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Building Contractors - Getting Paid

» Posted on: 7 March 2011
» Posted by: Chris Scott
» Department: Construction and Engineering

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That cashflow is the lifeblood of the construction industry was the rationale for the Housing Grants Construction and Regeneration Act 1996 designed to improve payment terms in the industry. Knowledge of payment terms is crucial to every contractor and sub contractor to maximise cashflow.

Most standard forms of contract provide “monthly payments” which are based upon the value of the work completed in the previous month. It is rarely that simple however and monthly can mean 30, 60 or 90 days or that the payee is at the mercy of the payer or his representative, depending on the wording, assessment, valuation and certificate requirements.

Whilst the whole contract should be read and understood, how the payment regime works in each instance should be understood and any uncertainty or ambiguity clarified before execution of any agreement and systems put in place early by the payee to ensure there is no fault or error in applications for valuations which delay payment. How cost overruns, variations, extensions of time, loss and expense claims are to be dealt with should be understood from the outset and not deferred until final account but dealt with as the work is being carried out to minimise issues and deductions at the end of the contract and maximise cashflow as the work is undertaken.

“Pay when paid” clauses have been outlawed since s113 of the Construction Act came into effect. There are many ways to get around that provision including pay when certified provisions, payments when upstream payers certify, payment when various notices are received. Also, such clauses are permitted where the payer is insolvent under s113(1) although the clauses need to be carefully drafted to cover the definition of insolvency adequately [William Hare Limited v Shepherd Construction Limited 2009].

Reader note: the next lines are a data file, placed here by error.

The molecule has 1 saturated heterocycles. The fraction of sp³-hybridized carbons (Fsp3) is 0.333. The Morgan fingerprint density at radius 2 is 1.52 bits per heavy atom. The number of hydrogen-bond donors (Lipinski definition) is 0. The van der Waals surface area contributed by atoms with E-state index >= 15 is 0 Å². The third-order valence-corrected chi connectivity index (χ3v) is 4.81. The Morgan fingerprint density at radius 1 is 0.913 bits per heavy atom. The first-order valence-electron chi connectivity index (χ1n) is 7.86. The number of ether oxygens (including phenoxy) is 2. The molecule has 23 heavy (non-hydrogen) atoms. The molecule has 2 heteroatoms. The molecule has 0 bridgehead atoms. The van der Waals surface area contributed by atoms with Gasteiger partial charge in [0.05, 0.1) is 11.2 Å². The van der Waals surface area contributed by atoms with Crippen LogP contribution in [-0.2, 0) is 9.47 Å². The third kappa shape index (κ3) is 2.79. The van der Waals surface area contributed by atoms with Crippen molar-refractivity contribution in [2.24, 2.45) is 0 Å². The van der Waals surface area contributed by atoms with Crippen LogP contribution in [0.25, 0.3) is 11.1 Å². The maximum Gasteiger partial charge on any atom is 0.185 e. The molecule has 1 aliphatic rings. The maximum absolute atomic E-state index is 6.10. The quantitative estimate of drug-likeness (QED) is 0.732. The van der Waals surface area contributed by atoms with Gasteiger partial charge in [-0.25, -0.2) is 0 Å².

In the event of no, or inadequate, payment terms in a contract the provisions of the Construction Act and the Scheme are implied into it (s109 – s111). The provisions of the Construction Act and Scheme have been circumvented as can be seen above, but some of those avoidance provisions themselves are to be outlawed under the Local Democracy Economic Development and Construction Act 2009 when it comes into effect (it is thought from 1 April 2011).

The LDEDCA will see some changes to the existing regime. The current provisions which require a contract to provide for instalment payments by means of assessing what will be due and when paid will, like the provisions of s113, be preserved. The LDEDCA will try and close the loopholes in “pay when paid”, no longer allowing payment when certified by the employer or its representatives or otherwise linking payment to another contract. There are other provisions designed to prevent the payer delaying matters until it gives notice. No doubt as with the old regime attempts will be made to circumvent the process but contractors and sub contractors alike should understand the express payment terms in the contract and be aware of the terms implied by the Construction Act and / or the LDDCA.

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